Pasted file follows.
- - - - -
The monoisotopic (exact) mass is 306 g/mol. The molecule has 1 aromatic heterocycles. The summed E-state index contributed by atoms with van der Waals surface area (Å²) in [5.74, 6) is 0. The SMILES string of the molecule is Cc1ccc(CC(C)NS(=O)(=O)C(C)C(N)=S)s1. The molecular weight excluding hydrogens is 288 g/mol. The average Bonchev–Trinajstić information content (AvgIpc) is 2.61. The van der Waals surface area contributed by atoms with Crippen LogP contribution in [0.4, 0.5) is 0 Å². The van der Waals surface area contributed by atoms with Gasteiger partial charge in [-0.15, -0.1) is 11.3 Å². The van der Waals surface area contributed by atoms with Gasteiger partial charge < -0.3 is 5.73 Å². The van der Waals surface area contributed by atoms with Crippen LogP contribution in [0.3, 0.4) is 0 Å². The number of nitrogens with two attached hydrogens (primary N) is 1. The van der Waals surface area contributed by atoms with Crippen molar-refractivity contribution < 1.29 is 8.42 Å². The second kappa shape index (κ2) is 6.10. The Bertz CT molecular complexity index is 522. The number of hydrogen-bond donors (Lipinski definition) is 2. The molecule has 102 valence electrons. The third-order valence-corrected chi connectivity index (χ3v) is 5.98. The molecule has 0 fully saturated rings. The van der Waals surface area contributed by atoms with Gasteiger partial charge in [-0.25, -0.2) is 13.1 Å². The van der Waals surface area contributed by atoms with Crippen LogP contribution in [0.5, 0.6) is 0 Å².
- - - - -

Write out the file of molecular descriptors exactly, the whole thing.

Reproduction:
The monoisotopic (exact) mass is 306 g/mol. The molecule has 1 aromatic heterocycles. The summed E-state index contributed by atoms with van der Waals surface area (Å²) in [5.74, 6) is 0. The SMILES string of the molecule is Cc1ccc(CC(C)NS(=O)(=O)C(C)C(N)=S)s1. The molecular weight excluding hydrogens is 288 g/mol. The average Bonchev–Trinajstić information content (AvgIpc) is 2.61. The van der Waals surface area contributed by atoms with Crippen LogP contribution in [0.4, 0.5) is 0 Å². The van der Waals surface area contributed by atoms with Gasteiger partial charge in [-0.15, -0.1) is 11.3 Å². The van der Waals surface area contributed by atoms with Gasteiger partial charge < -0.3 is 5.73 Å². The van der Waals surface area contributed by atoms with Crippen LogP contribution in [0.3, 0.4) is 0 Å². The number of nitrogens with two attached hydrogens (primary N) is 1. The van der Waals surface area contributed by atoms with Crippen molar-refractivity contribution < 1.29 is 8.42 Å². The second kappa shape index (κ2) is 6.10. The Bertz CT molecular complexity index is 522. The number of hydrogen-bond donors (Lipinski definition) is 2. The molecule has 102 valence electrons. The third-order valence-corrected chi connectivity index (χ3v) is 5.98. The molecule has 0 fully saturated rings. The van der Waals surface area contributed by atoms with Gasteiger partial charge in [-0.25, -0.2) is 13.1 Å². The van der Waals surface area contributed by atoms with Crippen LogP contribution in [0.5, 0.6) is 0 Å².